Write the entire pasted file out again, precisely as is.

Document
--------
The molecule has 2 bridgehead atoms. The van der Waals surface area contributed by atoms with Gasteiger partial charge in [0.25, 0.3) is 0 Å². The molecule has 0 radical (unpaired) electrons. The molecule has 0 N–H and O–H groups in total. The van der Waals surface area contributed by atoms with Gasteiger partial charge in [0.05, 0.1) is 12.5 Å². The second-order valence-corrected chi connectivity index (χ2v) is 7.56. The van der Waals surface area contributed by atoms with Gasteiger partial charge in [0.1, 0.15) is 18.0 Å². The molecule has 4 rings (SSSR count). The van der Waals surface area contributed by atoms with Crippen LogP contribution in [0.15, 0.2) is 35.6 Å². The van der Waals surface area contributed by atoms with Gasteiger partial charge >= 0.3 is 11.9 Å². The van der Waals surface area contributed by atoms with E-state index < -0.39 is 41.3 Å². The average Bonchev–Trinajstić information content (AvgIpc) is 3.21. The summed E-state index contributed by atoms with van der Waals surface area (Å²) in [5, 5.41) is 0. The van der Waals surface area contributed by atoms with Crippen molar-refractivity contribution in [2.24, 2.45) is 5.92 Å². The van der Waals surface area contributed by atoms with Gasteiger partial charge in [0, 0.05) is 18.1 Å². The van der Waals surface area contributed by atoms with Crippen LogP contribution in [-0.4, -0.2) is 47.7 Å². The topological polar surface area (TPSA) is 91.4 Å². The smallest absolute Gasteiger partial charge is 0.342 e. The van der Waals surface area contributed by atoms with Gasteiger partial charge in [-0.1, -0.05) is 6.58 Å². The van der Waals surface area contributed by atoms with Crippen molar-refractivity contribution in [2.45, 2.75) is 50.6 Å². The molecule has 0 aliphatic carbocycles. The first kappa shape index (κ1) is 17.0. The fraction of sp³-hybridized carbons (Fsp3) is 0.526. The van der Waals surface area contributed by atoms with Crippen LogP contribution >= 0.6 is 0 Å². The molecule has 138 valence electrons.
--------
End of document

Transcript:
The molecule has 2 bridgehead atoms. The van der Waals surface area contributed by atoms with Gasteiger partial charge in [0.25, 0.3) is 0 Å². The molecule has 0 radical (unpaired) electrons. The molecule has 0 N–H and O–H groups in total. The van der Waals surface area contributed by atoms with Gasteiger partial charge in [0.05, 0.1) is 12.5 Å². The second-order valence-corrected chi connectivity index (χ2v) is 7.56. The van der Waals surface area contributed by atoms with Gasteiger partial charge in [0.1, 0.15) is 18.0 Å². The molecule has 4 rings (SSSR count). The van der Waals surface area contributed by atoms with Crippen LogP contribution in [0.15, 0.2) is 35.6 Å². The van der Waals surface area contributed by atoms with Gasteiger partial charge >= 0.3 is 11.9 Å². The van der Waals surface area contributed by atoms with E-state index < -0.39 is 41.3 Å². The average Bonchev–Trinajstić information content (AvgIpc) is 3.21. The summed E-state index contributed by atoms with van der Waals surface area (Å²) in [5, 5.41) is 0. The van der Waals surface area contributed by atoms with Crippen molar-refractivity contribution in [2.24, 2.45) is 5.92 Å². The van der Waals surface area contributed by atoms with Gasteiger partial charge in [0, 0.05) is 18.1 Å². The van der Waals surface area contributed by atoms with Crippen LogP contribution in [-0.4, -0.2) is 47.7 Å². The topological polar surface area (TPSA) is 91.4 Å². The smallest absolute Gasteiger partial charge is 0.342 e. The van der Waals surface area contributed by atoms with Gasteiger partial charge in [-0.1, -0.05) is 6.58 Å². The van der Waals surface area contributed by atoms with Crippen molar-refractivity contribution in [2.45, 2.75) is 50.6 Å². The molecule has 0 aliphatic carbocycles. The first kappa shape index (κ1) is 17.0. The fraction of sp³-hybridized carbons (Fsp3) is 0.526. The van der Waals surface area contributed by atoms with Crippen LogP contribution >= 0.6 is 0 Å². The molecule has 138 valence electrons.